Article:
No MeSH data available.


Related in: MedlinePlus

Percent female Drosophila suzukii choosing cotton wicks with raspberry juice (filled bars) or raspberry juice + essential oil (empty bars) at 1, 6 and 24 h after start of experiment (Exp. 1).Numbers of flies responding given in parentheses. Significant differences (G test): ***(P < 0.001), **(P < 0.01), *(P < 0.05), ‘NS’ no significant difference (P > 0.05).
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f2: Percent female Drosophila suzukii choosing cotton wicks with raspberry juice (filled bars) or raspberry juice + essential oil (empty bars) at 1, 6 and 24 h after start of experiment (Exp. 1).Numbers of flies responding given in parentheses. Significant differences (G test): ***(P < 0.001), **(P < 0.01), *(P < 0.05), ‘NS’ no significant difference (P > 0.05).

Mentions: All essential oils, except balsam fir, showed a significant level of repellency to female D. suzukii (Fig. 2). Few female flies chose geranium, peppermint, citronella, lavender, or thyme oil-treated wicks throughout the duration of the experiment, whereas eastern white cedar, white pine, white spruce, and rosemary oils did not repel flies after 6 or 24 h. Ginger and eucalyptus oils were significantly repellent after 24 h, but 10–20% of females settled on wicks treated with these oils.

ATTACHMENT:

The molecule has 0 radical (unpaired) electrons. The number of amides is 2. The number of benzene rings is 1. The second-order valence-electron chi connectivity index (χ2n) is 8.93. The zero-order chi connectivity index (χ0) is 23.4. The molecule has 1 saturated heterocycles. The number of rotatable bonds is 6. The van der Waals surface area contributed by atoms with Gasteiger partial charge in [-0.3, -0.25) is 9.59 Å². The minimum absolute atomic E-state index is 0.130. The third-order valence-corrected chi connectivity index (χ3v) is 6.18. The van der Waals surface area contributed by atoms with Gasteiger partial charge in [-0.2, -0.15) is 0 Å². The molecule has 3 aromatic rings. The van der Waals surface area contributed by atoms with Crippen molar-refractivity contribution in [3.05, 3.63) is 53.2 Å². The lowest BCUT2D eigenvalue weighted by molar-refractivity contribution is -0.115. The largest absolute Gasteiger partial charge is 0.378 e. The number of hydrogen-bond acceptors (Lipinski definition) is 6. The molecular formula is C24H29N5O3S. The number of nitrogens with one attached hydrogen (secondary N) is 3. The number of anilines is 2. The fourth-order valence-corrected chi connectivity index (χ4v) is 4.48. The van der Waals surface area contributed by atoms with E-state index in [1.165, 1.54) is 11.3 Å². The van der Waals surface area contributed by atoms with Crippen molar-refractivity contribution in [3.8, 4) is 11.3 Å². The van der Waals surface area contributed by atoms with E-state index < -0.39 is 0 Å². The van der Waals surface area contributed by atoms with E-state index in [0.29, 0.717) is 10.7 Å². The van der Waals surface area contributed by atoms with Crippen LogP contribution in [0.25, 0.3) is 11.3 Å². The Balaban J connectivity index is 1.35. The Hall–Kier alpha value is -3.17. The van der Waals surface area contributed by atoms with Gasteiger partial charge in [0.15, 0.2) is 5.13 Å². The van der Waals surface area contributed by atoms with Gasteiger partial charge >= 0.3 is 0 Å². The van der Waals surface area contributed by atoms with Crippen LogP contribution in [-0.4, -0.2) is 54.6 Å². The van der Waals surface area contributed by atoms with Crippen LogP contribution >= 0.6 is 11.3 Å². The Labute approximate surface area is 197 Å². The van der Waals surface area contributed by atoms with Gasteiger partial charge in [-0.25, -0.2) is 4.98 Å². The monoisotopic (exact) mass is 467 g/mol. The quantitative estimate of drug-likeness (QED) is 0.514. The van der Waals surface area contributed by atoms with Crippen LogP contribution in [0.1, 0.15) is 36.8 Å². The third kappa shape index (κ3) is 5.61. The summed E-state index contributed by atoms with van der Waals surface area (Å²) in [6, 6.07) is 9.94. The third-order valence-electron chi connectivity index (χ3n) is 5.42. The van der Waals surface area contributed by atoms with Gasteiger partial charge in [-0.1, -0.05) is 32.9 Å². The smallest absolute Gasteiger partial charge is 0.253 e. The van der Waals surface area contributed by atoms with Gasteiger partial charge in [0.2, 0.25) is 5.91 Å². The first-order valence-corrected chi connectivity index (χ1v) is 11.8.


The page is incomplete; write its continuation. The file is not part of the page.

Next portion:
Plant essential oils and potassium metabisulfite as repellents for Drosophila suzukii (Diptera: Drosophilidae).

Renkema JM, Wright D, Buitenhuis R, Hallett RH - Sci Rep (2016)

Percent female Drosophila suzukii choosing cotton wicks with raspberry juice (filled bars) or raspberry juice + essential oil (empty bars) at 1, 6 and 24 h after start of experiment (Exp. 1).Numbers of flies responding given in parentheses. Significant differences (G test): ***(P < 0.001), **(P < 0.01), *(P < 0.05), ‘NS’ no significant difference (P > 0.05).